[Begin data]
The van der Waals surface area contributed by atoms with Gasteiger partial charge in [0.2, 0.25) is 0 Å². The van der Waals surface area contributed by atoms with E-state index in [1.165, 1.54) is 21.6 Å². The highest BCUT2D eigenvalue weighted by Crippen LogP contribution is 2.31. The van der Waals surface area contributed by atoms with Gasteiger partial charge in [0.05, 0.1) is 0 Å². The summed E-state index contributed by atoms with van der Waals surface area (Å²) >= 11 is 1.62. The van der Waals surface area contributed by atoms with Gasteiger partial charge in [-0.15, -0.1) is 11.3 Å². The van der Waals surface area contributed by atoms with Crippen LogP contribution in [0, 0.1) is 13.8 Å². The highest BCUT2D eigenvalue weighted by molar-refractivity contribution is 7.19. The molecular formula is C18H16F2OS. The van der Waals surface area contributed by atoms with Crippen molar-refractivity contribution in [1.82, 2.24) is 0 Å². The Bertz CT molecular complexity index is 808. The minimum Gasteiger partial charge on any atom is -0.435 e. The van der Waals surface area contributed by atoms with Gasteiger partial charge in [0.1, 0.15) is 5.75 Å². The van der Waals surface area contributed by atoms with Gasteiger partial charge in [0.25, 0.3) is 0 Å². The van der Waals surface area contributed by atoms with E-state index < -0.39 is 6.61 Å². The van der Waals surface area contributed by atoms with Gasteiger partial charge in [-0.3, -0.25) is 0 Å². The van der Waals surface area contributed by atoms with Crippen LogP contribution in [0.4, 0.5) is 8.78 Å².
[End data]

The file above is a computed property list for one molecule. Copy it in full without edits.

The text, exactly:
The van der Waals surface area contributed by atoms with Gasteiger partial charge in [0.2, 0.25) is 0 Å². The van der Waals surface area contributed by atoms with E-state index in [1.165, 1.54) is 21.6 Å². The highest BCUT2D eigenvalue weighted by Crippen LogP contribution is 2.31. The van der Waals surface area contributed by atoms with Gasteiger partial charge in [0.05, 0.1) is 0 Å². The summed E-state index contributed by atoms with van der Waals surface area (Å²) >= 11 is 1.62. The van der Waals surface area contributed by atoms with Gasteiger partial charge in [-0.15, -0.1) is 11.3 Å². The van der Waals surface area contributed by atoms with Crippen LogP contribution in [0, 0.1) is 13.8 Å². The highest BCUT2D eigenvalue weighted by molar-refractivity contribution is 7.19. The molecular formula is C18H16F2OS. The van der Waals surface area contributed by atoms with Crippen molar-refractivity contribution in [1.82, 2.24) is 0 Å². The Bertz CT molecular complexity index is 808. The minimum Gasteiger partial charge on any atom is -0.435 e. The van der Waals surface area contributed by atoms with Gasteiger partial charge in [0.1, 0.15) is 5.75 Å². The van der Waals surface area contributed by atoms with Gasteiger partial charge in [0.25, 0.3) is 0 Å². The van der Waals surface area contributed by atoms with E-state index < -0.39 is 6.61 Å². The van der Waals surface area contributed by atoms with Gasteiger partial charge in [-0.3, -0.25) is 0 Å². The van der Waals surface area contributed by atoms with Crippen LogP contribution in [0.4, 0.5) is 8.78 Å².